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What companies are doing to reduce cybersecurity risk

In the absence of regular outreach to consumers for feedback on cybersecurity practices, there is often a disconnect between what the company is doing and what the consumer thinks is happening. Since cybersecurity has historically been siloed within the IT department, there’s often a similar disconnect within a company among departments. It’s important to shrink these gaps in understanding as threats grow.

Marketing and communications departments must now address technical data issues and not just ones related to reputation and consumer trust. This will happen more frequently as privacy practices grow in complexity and overlap with security. According to a survey from Duke University’s Fuqua School of Business, nearly two-thirds of US CMOs have promised not to sell customers’ personal information and ask for consent before using customer data. But only a bit more than one-third had developed a brand privacy policy.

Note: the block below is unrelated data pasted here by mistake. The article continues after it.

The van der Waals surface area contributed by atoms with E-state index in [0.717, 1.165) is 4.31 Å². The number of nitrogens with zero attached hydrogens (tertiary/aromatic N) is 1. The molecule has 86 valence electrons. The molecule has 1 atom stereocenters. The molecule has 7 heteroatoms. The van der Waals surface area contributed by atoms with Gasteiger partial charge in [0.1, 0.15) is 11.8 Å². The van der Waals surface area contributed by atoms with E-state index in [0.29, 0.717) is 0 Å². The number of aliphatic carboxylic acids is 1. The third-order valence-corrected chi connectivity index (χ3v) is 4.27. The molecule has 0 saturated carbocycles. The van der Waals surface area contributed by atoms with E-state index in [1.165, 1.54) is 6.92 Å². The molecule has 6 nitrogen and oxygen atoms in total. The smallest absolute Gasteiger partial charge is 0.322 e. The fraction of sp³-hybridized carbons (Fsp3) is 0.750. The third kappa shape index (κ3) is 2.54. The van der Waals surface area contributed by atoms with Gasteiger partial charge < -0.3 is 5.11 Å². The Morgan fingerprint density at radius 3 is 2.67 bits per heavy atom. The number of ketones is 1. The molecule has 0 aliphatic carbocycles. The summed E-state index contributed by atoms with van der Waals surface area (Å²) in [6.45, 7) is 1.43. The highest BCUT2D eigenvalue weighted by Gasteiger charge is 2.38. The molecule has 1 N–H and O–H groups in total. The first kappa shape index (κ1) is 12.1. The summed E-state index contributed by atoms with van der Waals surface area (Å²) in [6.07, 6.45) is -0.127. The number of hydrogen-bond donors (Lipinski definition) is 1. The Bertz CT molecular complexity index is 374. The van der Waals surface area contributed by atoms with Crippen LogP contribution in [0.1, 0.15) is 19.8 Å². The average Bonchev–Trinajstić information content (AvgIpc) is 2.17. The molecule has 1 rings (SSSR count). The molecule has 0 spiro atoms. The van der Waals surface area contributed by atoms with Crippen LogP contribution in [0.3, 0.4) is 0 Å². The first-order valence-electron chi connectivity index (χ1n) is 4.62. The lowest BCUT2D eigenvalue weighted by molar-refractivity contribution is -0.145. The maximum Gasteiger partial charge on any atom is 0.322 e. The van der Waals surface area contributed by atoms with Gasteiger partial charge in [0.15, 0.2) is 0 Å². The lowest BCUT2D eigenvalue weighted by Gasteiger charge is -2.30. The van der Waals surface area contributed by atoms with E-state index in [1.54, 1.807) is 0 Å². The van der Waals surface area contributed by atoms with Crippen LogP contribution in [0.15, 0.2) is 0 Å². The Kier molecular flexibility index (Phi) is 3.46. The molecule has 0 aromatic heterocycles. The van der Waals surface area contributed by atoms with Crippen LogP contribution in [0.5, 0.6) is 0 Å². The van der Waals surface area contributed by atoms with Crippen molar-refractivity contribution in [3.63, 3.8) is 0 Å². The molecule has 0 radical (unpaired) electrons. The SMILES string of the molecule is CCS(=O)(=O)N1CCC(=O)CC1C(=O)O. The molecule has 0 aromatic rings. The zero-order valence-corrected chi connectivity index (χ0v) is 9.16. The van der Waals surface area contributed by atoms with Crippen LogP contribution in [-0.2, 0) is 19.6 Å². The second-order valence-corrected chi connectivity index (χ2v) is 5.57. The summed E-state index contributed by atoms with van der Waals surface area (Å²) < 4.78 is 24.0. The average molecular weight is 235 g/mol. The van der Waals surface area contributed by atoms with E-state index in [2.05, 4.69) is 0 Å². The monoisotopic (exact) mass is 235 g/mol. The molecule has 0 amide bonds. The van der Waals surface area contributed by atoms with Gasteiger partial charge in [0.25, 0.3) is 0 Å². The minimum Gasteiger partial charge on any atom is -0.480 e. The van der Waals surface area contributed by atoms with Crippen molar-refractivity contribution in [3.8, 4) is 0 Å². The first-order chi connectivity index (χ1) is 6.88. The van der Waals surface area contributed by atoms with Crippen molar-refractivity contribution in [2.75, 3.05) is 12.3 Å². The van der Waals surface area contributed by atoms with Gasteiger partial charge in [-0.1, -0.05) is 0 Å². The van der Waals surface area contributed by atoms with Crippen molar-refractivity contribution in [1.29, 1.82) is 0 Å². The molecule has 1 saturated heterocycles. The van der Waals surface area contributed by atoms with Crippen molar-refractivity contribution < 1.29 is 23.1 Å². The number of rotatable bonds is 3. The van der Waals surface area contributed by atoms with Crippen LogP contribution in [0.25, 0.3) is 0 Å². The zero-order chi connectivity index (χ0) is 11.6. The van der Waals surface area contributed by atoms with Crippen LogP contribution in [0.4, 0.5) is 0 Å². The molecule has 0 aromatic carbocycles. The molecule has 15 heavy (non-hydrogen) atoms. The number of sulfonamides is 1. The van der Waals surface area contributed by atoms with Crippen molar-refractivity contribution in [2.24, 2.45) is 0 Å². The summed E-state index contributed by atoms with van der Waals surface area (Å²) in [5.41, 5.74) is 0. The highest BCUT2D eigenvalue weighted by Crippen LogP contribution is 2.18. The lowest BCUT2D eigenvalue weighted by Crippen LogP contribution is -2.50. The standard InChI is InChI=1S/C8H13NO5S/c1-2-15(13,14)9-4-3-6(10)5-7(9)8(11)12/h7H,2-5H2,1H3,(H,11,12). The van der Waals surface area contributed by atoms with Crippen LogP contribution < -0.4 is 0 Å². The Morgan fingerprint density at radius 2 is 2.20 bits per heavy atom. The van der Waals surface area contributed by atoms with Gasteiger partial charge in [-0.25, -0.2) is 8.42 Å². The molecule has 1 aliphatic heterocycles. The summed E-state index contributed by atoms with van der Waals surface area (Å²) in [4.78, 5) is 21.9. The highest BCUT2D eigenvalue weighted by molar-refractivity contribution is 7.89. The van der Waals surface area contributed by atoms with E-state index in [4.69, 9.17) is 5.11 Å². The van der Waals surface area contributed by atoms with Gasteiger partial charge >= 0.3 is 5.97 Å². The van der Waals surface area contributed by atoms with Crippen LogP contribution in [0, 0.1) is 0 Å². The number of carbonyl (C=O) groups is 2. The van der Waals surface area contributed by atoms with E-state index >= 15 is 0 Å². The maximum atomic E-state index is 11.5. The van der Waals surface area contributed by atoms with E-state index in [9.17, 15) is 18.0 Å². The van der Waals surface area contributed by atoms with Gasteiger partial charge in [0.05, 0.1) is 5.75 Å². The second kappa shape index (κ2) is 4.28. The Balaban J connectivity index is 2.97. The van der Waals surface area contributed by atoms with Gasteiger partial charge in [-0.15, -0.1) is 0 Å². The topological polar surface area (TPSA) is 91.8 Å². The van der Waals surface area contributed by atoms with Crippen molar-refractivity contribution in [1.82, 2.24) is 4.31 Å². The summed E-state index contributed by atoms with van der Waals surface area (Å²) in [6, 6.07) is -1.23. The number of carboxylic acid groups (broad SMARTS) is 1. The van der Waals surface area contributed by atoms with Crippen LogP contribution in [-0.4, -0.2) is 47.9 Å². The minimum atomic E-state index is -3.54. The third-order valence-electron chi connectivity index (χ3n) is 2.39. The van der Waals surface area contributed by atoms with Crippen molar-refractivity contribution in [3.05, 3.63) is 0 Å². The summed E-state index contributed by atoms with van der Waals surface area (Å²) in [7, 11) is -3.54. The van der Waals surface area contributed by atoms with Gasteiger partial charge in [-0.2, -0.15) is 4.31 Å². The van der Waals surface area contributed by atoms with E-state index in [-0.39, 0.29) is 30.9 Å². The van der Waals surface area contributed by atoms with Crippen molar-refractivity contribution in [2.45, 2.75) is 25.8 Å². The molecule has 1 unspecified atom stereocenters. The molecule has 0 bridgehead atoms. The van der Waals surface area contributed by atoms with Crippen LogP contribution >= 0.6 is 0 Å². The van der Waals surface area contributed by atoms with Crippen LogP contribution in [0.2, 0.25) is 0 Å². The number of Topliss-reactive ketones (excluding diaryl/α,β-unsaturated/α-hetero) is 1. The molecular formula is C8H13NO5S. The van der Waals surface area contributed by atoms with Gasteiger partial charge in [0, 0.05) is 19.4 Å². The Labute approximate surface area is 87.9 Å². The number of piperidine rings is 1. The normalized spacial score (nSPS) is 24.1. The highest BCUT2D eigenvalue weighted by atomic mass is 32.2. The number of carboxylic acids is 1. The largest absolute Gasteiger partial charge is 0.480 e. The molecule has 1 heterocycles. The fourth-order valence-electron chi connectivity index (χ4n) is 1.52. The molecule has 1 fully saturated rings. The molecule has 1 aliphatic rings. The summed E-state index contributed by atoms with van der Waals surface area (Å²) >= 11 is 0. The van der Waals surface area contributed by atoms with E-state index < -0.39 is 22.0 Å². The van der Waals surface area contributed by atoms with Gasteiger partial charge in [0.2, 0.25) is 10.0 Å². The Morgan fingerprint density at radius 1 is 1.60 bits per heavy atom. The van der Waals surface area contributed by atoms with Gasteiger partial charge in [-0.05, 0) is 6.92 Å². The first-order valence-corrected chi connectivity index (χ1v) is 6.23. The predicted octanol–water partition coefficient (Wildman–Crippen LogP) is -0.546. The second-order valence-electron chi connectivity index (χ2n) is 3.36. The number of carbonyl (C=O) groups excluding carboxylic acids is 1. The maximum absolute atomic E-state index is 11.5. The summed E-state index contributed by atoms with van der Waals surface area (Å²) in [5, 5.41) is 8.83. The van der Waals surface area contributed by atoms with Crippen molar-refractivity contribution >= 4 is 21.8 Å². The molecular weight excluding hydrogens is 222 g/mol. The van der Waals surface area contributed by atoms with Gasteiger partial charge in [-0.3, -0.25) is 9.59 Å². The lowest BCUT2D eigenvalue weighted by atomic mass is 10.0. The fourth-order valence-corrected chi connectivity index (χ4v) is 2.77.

Marketers are adjusting both their privacy communications and their data handling practices. Companies used to include information on privacy actions in their environmental, social, and governance reporting as a bare minimum. But many are now doing more than that. Some are making privacy the center of entire advertising campaigns. At the same time, some are implementing customer data protection practices that can include the use of data relationship management programs and data clean rooms.

  • Companies should address any disconnect between consumers’ perceptions about their data practices and the reality. In January, Boston Consulting Group reported 57% of consumers believe companies are selling their data, while few brands actually consider themselves to be doing so.
  • Data privacy has been at the center of several marketing campaigns over the last few years. Apple launched an ad campaign earlier this year designed to educate consumers about their data protection and security practices. The campaign ran on billboards as well as on social media video sites.

The ongoing shift to first-party data will lead to new security problems. As companies end their use of third-party identifiers, data clean rooms are becoming a popular way to fully leverage first-party data by combining it with data from outside sources. Data clean rooms are online platforms where companies can share data with advertisers in a safe manner without violating privacy practices.

In theory, these clean rooms don’t expose any sensitive consumer data, but in practice, the involvement of more players and locations creates more security risks. As a result, companies should strive for consistent, well-aligned security practices and privacy standards.